Collin County

McKinney – The Face of Government Creep

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One of the biggest lies elected officials believe is that their number one job is to represent their constituents, whomever they believe those constituents to be. This is a fallacy. The most overly represented crowd these days are the “easily triggered”. Enter the City of McKinney and it’s city council.

In October of 2017 the city passed an ordinance banning electioneering in the city except in their “Designated Area for Electioneering”. Electioneering is the simple act of talking to someone about the upcoming or current election. The council said they had to pass this ordinance in order to allow people to go vote without having to engage campaigns on their way in. The mayor actually stated he believes people have this right – although he never sourced where that right came from. The right to seek political redress of our government is a fundamentally ‘all American’ value, but McKinney city council members believe it is their job to respond to the easily triggered over protecting the right to engage in political speech.

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De Facto State Property Tax

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In 2016, property values in Collin County increased by an average of 8.9%. No doubt, with the move of ToYoram.Solomonyota and other large companies to the County, it’s a great place to live in, and in great demand, which drives property values up. However, there is a downside to the increase in values: even while keeping similar tax rates, actual property taxes increased by almost 10%.

An increase in property values does not automatically translate into an increase in local expenditures.  Read More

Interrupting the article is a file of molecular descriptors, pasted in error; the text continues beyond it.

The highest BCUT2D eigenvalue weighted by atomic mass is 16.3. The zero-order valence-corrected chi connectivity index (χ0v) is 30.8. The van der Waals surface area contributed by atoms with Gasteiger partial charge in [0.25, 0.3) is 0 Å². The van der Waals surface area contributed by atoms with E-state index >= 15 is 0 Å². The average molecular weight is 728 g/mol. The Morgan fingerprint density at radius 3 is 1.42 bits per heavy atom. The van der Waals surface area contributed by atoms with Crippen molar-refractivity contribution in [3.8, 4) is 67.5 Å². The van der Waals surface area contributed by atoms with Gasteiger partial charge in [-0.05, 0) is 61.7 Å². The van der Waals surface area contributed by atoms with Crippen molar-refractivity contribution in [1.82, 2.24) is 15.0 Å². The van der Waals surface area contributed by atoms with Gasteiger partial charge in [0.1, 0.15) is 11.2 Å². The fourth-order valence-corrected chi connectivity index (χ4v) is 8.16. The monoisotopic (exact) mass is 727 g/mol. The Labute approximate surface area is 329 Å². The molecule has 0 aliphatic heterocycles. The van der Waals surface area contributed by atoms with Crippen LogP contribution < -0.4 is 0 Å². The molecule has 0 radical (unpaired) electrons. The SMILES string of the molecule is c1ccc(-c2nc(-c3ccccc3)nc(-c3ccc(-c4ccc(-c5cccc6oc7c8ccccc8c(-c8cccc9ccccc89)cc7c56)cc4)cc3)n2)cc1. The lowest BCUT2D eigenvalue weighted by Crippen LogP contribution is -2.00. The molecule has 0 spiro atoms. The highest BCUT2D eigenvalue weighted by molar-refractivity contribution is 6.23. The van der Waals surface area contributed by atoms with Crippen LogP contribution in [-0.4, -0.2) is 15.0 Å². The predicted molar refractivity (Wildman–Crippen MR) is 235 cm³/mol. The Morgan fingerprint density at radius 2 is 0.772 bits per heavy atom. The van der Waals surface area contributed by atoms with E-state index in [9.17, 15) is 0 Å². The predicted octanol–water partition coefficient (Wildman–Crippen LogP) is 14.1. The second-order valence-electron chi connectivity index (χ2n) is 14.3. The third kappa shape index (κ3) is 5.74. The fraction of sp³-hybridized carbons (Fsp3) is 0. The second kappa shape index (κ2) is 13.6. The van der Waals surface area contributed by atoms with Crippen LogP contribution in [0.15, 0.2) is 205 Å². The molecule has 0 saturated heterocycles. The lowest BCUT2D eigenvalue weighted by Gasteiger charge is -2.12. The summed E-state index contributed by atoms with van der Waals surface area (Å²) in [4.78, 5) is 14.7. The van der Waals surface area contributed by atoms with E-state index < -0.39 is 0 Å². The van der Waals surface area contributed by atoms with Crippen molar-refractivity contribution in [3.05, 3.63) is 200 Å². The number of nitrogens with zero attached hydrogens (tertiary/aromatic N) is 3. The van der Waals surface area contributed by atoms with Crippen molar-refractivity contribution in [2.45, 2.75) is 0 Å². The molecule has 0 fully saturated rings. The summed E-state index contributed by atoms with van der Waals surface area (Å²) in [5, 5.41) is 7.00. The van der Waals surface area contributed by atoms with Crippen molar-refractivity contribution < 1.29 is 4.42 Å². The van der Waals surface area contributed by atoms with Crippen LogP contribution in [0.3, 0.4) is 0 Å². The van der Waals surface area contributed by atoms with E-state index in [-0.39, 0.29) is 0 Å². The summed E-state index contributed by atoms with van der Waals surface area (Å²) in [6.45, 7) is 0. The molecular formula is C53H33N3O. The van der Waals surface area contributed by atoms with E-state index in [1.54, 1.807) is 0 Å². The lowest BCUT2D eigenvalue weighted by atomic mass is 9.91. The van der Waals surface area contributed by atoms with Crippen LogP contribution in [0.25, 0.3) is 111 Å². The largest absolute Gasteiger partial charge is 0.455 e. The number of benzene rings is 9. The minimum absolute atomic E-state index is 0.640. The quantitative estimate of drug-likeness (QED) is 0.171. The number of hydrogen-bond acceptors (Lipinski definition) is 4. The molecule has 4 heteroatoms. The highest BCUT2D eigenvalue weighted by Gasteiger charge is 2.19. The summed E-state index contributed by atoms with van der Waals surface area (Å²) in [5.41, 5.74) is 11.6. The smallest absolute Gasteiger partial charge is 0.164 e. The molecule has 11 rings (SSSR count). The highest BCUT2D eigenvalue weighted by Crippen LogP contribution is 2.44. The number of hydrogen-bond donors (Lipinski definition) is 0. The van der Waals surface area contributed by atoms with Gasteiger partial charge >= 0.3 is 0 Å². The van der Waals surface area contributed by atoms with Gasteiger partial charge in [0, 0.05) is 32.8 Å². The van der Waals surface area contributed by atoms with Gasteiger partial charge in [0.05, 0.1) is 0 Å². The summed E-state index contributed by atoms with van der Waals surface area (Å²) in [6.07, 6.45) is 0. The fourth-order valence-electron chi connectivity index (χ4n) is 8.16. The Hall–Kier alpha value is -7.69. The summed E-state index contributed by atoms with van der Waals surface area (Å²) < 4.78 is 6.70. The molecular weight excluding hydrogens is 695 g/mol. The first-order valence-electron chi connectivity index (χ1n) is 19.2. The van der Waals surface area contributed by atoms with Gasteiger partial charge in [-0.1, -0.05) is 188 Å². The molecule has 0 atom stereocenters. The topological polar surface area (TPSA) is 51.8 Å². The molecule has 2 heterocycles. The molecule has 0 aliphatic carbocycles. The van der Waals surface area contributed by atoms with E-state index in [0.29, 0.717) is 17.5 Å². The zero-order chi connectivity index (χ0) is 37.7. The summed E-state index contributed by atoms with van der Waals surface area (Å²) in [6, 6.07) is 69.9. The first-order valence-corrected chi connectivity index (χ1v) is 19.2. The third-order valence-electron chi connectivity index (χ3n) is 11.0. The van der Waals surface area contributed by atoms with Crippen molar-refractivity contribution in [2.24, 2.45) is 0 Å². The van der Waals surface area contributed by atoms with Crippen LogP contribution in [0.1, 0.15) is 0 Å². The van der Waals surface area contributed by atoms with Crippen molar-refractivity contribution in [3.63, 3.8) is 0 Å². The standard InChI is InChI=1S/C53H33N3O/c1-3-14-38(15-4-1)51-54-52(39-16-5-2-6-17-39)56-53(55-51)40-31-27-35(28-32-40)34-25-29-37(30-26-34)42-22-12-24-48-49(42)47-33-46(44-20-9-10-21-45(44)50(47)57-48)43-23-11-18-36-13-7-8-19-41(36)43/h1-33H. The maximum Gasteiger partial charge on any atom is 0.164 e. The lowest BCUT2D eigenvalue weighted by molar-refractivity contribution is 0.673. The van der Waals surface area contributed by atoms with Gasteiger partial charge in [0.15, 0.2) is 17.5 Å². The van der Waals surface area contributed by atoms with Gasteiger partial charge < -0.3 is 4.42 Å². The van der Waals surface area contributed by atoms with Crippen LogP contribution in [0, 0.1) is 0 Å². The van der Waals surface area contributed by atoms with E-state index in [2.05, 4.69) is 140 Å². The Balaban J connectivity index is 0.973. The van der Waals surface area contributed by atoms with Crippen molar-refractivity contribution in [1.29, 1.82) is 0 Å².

Taxpayer Funded Government Lobbyists: Are You Unknowingly Funding a Lobbyist?

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The 84th Legislative session in Austin was fun to watch. An intriguing debate was had surrounding “Local Control”. This debate will only grow and take higher priority on the floor of the House in upcoming sessions.

The debate about local control stems around what Austin can legislate in regards to local governments–cities, counties and special purpose districts. Often lost in this debate is the fact that those governments are themselves creations of the state; therefore the state has complete oversight.

As with any debate, there are citizens on both sides…but some citizens have more of a voice than others.

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The Texas Borrowing Binge

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Think the federal government is the only one with a debt problem? Think again.

According to the Texas Bond Review Board (BRB), the state agency charged with overseeing debt issuances, Texas’ total local debt (including principal and interest) exceeded $338 billion in 2015. This means that every man, woman and child in the state owes about $12,250 for his or her share of all the debt incurred by city, county, school and special purpose governments. And the tab for Texas taxpayers is growing fast.

Read the full article on the Forbes website.

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